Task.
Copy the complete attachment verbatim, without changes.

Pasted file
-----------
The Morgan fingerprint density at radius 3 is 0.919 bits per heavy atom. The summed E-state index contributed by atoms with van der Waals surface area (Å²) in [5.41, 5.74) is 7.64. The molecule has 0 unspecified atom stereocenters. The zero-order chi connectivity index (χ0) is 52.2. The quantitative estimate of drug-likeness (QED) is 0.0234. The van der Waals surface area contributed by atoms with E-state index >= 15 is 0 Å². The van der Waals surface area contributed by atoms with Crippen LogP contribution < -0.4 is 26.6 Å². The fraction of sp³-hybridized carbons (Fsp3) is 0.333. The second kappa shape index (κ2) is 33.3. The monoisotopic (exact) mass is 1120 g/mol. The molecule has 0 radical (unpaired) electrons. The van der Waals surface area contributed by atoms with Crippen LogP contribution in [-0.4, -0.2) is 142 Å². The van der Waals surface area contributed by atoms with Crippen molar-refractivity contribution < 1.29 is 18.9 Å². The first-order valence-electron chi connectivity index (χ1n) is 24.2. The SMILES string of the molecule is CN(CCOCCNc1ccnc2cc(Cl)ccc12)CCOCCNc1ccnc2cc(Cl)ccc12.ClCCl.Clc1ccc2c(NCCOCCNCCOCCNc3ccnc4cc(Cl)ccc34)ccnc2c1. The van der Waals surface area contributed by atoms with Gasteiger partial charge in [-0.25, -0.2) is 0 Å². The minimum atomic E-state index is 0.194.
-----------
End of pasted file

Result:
The Morgan fingerprint density at radius 3 is 0.919 bits per heavy atom. The summed E-state index contributed by atoms with van der Waals surface area (Å²) in [5.41, 5.74) is 7.64. The molecule has 0 unspecified atom stereocenters. The zero-order chi connectivity index (χ0) is 52.2. The quantitative estimate of drug-likeness (QED) is 0.0234. The van der Waals surface area contributed by atoms with E-state index >= 15 is 0 Å². The van der Waals surface area contributed by atoms with Crippen LogP contribution < -0.4 is 26.6 Å². The fraction of sp³-hybridized carbons (Fsp3) is 0.333. The second kappa shape index (κ2) is 33.3. The monoisotopic (exact) mass is 1120 g/mol. The molecule has 0 radical (unpaired) electrons. The van der Waals surface area contributed by atoms with Crippen LogP contribution in [-0.4, -0.2) is 142 Å². The van der Waals surface area contributed by atoms with Crippen molar-refractivity contribution < 1.29 is 18.9 Å². The first-order valence-electron chi connectivity index (χ1n) is 24.2. The SMILES string of the molecule is CN(CCOCCNc1ccnc2cc(Cl)ccc12)CCOCCNc1ccnc2cc(Cl)ccc12.ClCCl.Clc1ccc2c(NCCOCCNCCOCCNc3ccnc4cc(Cl)ccc34)ccnc2c1. The van der Waals surface area contributed by atoms with Gasteiger partial charge in [-0.25, -0.2) is 0 Å². The minimum atomic E-state index is 0.194.